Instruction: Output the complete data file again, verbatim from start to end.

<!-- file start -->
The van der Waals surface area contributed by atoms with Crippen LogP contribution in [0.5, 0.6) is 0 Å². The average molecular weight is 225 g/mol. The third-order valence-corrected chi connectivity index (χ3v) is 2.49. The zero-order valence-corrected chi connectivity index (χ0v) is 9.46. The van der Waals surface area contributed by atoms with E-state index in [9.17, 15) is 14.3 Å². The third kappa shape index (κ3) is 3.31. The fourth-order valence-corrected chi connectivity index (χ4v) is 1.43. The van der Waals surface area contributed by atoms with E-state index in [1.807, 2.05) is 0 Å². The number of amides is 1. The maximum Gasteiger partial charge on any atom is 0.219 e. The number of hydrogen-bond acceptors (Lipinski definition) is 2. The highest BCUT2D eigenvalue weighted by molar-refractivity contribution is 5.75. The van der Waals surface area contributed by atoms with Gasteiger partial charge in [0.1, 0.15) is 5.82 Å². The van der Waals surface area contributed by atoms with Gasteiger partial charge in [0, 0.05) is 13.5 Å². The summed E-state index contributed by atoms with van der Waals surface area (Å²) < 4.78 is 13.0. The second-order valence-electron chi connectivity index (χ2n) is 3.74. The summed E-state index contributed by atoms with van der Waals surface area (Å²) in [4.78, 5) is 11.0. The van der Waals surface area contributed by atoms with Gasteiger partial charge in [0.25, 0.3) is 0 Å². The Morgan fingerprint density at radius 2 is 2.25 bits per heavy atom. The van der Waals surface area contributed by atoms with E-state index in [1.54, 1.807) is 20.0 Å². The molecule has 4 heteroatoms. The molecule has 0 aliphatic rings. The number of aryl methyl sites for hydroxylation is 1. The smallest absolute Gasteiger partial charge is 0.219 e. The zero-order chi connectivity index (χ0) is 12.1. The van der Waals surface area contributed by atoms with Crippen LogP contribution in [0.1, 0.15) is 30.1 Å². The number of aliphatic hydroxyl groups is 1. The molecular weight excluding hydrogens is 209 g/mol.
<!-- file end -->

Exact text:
The van der Waals surface area contributed by atoms with Crippen LogP contribution in [0.5, 0.6) is 0 Å². The average molecular weight is 225 g/mol. The third-order valence-corrected chi connectivity index (χ3v) is 2.49. The zero-order valence-corrected chi connectivity index (χ0v) is 9.46. The van der Waals surface area contributed by atoms with E-state index in [9.17, 15) is 14.3 Å². The third kappa shape index (κ3) is 3.31. The fourth-order valence-corrected chi connectivity index (χ4v) is 1.43. The van der Waals surface area contributed by atoms with E-state index in [1.807, 2.05) is 0 Å². The number of amides is 1. The maximum Gasteiger partial charge on any atom is 0.219 e. The number of hydrogen-bond acceptors (Lipinski definition) is 2. The highest BCUT2D eigenvalue weighted by molar-refractivity contribution is 5.75. The van der Waals surface area contributed by atoms with Gasteiger partial charge in [0.1, 0.15) is 5.82 Å². The van der Waals surface area contributed by atoms with Gasteiger partial charge in [0, 0.05) is 13.5 Å². The summed E-state index contributed by atoms with van der Waals surface area (Å²) < 4.78 is 13.0. The second-order valence-electron chi connectivity index (χ2n) is 3.74. The summed E-state index contributed by atoms with van der Waals surface area (Å²) in [4.78, 5) is 11.0. The van der Waals surface area contributed by atoms with Gasteiger partial charge in [0.25, 0.3) is 0 Å². The Morgan fingerprint density at radius 2 is 2.25 bits per heavy atom. The van der Waals surface area contributed by atoms with E-state index in [1.54, 1.807) is 20.0 Å². The molecule has 4 heteroatoms. The molecule has 0 aliphatic rings. The number of aryl methyl sites for hydroxylation is 1. The smallest absolute Gasteiger partial charge is 0.219 e. The zero-order chi connectivity index (χ0) is 12.1. The van der Waals surface area contributed by atoms with Crippen LogP contribution in [0.1, 0.15) is 30.1 Å². The number of aliphatic hydroxyl groups is 1. The molecular weight excluding hydrogens is 209 g/mol.